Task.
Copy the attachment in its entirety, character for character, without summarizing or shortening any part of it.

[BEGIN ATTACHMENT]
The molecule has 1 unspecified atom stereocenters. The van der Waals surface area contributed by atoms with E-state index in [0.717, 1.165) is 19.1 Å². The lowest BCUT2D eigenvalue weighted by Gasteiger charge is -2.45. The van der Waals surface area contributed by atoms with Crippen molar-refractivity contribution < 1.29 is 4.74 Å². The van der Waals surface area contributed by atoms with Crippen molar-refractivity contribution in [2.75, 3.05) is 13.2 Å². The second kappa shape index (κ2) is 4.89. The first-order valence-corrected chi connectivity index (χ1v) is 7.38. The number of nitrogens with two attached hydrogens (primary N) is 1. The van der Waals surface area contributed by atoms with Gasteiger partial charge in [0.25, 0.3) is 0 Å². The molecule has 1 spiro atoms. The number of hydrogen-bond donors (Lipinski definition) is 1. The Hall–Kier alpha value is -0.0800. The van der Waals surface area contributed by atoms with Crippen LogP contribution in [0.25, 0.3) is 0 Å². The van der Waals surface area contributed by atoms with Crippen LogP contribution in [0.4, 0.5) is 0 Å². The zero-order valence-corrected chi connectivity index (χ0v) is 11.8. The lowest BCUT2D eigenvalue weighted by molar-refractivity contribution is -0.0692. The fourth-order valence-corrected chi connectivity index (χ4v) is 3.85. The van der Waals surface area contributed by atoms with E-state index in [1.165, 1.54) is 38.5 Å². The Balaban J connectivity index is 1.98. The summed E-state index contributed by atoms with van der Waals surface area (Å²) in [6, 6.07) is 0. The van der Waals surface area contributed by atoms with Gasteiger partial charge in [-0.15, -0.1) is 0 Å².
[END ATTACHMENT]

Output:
The molecule has 1 unspecified atom stereocenters. The van der Waals surface area contributed by atoms with E-state index in [0.717, 1.165) is 19.1 Å². The lowest BCUT2D eigenvalue weighted by Gasteiger charge is -2.45. The van der Waals surface area contributed by atoms with Crippen molar-refractivity contribution < 1.29 is 4.74 Å². The van der Waals surface area contributed by atoms with Crippen molar-refractivity contribution in [2.75, 3.05) is 13.2 Å². The second kappa shape index (κ2) is 4.89. The first-order valence-corrected chi connectivity index (χ1v) is 7.38. The number of nitrogens with two attached hydrogens (primary N) is 1. The van der Waals surface area contributed by atoms with Gasteiger partial charge in [0.25, 0.3) is 0 Å². The molecule has 1 spiro atoms. The number of hydrogen-bond donors (Lipinski definition) is 1. The Hall–Kier alpha value is -0.0800. The van der Waals surface area contributed by atoms with Crippen LogP contribution in [0.25, 0.3) is 0 Å². The van der Waals surface area contributed by atoms with Crippen LogP contribution in [0.4, 0.5) is 0 Å². The zero-order valence-corrected chi connectivity index (χ0v) is 11.8. The lowest BCUT2D eigenvalue weighted by molar-refractivity contribution is -0.0692. The fourth-order valence-corrected chi connectivity index (χ4v) is 3.85. The van der Waals surface area contributed by atoms with E-state index in [1.165, 1.54) is 38.5 Å². The Balaban J connectivity index is 1.98. The summed E-state index contributed by atoms with van der Waals surface area (Å²) in [6, 6.07) is 0. The van der Waals surface area contributed by atoms with Gasteiger partial charge in [-0.15, -0.1) is 0 Å².